Mixed emotions, according to an old joke, is watching your new, uninsured $25,000 Mercedes plunge down the Grand Canyon with your mother-in-law at the wheel.

Politically insecure members of Congress are suffering an attack of mixed emotion jitters these days. Their problem: Unless they do something within the next couple of weeks they will be "forced" by law to give themselves a double-dose pay raise this October worth about 13 percent.

Members of Congress have a very small rooting section for the pay raise. It consists of about 12,000 federal executives, political appointees and judges whose pay rates and fortunes are linked to whatever Congress does about its own compensation.

President Carter has asked Congress to give white collar federal workers and the military a scaled-down pay raise of 7 percent this October.That is more than the 5.5 percent he originally proposed but less than the 10.4 percent the government says he is justified to put federal pay on a level with counterpart industry raises.

Under the federal pay act, members of Congress are supposed to get the same increase as federal and military personnel. That raise this year, assuming Congress does not veto it, will be 7 percent. To compound the problem of senators and representatives, they are also due the 5.5 percent raise they passed up in October 1978 because of its proximity to the November elections.

As things stand now Congress has to do something or it will get the two raises, 5.5 percent compounded and 7 percent. in October.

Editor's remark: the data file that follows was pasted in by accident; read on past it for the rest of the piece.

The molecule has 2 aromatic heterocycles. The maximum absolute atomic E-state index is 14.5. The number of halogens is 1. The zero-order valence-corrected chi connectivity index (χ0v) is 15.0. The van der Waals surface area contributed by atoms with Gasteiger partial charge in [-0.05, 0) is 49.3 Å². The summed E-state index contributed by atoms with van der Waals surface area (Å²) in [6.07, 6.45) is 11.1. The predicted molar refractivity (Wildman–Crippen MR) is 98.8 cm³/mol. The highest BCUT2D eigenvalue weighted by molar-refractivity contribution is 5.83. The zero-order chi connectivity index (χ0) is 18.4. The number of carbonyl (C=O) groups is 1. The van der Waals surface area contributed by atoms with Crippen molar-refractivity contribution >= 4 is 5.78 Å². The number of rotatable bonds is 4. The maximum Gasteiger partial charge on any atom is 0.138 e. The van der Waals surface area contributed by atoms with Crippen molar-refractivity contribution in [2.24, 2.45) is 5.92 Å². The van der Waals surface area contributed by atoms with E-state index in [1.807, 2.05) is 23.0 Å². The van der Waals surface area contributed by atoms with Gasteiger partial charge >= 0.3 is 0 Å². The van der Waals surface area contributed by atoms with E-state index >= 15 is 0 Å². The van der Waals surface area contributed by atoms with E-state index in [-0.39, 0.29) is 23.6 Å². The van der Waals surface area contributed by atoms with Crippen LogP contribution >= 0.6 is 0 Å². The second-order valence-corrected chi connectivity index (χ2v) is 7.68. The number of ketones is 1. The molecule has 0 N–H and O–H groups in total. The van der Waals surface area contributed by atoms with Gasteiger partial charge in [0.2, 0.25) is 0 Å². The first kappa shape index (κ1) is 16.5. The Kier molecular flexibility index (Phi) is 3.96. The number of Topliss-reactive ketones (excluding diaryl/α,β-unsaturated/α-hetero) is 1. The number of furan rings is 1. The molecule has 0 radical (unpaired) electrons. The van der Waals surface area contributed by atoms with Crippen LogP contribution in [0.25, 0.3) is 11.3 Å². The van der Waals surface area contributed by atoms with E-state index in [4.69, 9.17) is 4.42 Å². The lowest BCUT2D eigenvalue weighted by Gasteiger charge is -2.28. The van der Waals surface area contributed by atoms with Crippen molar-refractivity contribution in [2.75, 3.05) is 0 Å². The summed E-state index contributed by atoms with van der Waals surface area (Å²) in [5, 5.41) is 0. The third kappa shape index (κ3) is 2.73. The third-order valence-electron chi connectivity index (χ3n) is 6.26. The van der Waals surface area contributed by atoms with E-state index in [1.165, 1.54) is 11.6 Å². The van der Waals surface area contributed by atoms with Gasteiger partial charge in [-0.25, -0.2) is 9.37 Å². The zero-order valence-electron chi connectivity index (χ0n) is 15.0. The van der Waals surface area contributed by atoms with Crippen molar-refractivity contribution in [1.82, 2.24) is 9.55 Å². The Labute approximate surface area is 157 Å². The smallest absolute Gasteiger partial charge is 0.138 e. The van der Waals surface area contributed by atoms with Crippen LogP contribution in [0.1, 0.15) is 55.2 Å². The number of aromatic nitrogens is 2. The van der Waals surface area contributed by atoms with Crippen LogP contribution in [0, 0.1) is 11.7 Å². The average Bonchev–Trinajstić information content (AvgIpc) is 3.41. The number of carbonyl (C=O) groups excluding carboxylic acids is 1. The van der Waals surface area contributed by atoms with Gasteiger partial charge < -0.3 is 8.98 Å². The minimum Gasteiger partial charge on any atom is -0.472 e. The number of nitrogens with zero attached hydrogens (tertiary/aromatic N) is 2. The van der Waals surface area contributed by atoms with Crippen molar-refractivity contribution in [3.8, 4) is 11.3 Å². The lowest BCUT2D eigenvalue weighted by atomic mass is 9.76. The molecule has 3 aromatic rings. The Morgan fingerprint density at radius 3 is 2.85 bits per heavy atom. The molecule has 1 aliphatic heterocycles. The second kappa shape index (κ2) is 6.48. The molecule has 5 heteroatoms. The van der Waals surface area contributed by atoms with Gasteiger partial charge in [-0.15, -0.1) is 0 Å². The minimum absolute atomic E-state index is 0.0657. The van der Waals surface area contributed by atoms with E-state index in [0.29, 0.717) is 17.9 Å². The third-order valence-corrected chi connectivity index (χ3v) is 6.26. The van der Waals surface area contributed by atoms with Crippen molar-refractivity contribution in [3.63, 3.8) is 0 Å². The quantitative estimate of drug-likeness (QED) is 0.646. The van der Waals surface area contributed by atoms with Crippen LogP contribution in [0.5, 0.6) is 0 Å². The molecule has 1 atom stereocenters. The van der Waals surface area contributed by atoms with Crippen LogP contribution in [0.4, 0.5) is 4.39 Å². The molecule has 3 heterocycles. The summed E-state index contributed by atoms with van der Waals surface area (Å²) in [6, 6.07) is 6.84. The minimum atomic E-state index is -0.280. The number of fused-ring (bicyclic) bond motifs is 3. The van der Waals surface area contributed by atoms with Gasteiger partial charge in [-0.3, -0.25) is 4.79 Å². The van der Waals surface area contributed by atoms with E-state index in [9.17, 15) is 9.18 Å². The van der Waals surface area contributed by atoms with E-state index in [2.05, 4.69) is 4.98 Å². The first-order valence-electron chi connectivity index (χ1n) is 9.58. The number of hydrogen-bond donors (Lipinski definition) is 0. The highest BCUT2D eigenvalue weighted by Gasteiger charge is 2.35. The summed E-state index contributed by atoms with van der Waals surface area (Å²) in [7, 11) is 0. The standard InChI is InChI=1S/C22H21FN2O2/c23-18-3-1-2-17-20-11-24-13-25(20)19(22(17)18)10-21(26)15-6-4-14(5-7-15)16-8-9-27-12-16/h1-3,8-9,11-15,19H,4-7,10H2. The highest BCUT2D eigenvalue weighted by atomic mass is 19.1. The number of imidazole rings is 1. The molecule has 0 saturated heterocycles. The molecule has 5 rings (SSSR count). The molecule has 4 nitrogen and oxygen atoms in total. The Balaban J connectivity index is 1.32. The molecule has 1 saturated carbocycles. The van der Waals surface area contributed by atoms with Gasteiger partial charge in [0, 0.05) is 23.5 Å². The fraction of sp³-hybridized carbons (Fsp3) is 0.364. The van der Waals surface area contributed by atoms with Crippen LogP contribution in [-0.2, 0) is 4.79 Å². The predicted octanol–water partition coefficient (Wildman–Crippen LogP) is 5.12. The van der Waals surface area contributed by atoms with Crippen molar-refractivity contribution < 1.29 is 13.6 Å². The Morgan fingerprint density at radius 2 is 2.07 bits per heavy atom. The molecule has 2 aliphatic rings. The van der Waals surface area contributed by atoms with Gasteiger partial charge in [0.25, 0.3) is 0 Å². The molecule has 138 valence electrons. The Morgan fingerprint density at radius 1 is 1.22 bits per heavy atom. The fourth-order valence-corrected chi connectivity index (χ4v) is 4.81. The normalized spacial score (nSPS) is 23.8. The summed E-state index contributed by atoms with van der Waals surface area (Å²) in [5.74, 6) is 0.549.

The vehicle for adjusting congressional pay is the Legislative Branch Appropriations Act. The House killed the Capitol Hill money bill earlier this summer after getting the jitters about its own pay. But it must do something, and soon, to approve one or both of the raises or to specifically exclude itself from any increases.

If it decides -- as some insiders believe it will -- to take the 5.5 percent 1978 raise, pay for federal executives now frozen at $47,500 will rise automatically by about $2,600. If, however, Congress decides this is the wrong time for any pay raise for itself, federal executives will remain frozen at the $47,500 level. Many subordinates who will get the 7 percent federal pay raise will move up into the same salary bracket as their bosses.

White House officials are working quietly with the leadership on Capitol Hill (especially in the House) for a 5.5 percent congressional pay raise. They figure it is the least painful decision Congress can make and still allow restless government executives to move up along with their subordinates.

One congressional expert said he guesses that Congress will wait until the last minute (around the end of September) to quietly approve a 5.5 percent raise for itself and other top federal officials. "But if this thing gets too much publicity, and too much heat from the public," he predicted, "it could kill off raises for this year and 1980 because Congress sure as hell isn't going to vote itself any kind of raise in an election year." He predicted that the next two weeks will determine whether Congress takes a small raise this year, or decides to freeze itself and the upper reaches of the bureaucracy for another two years.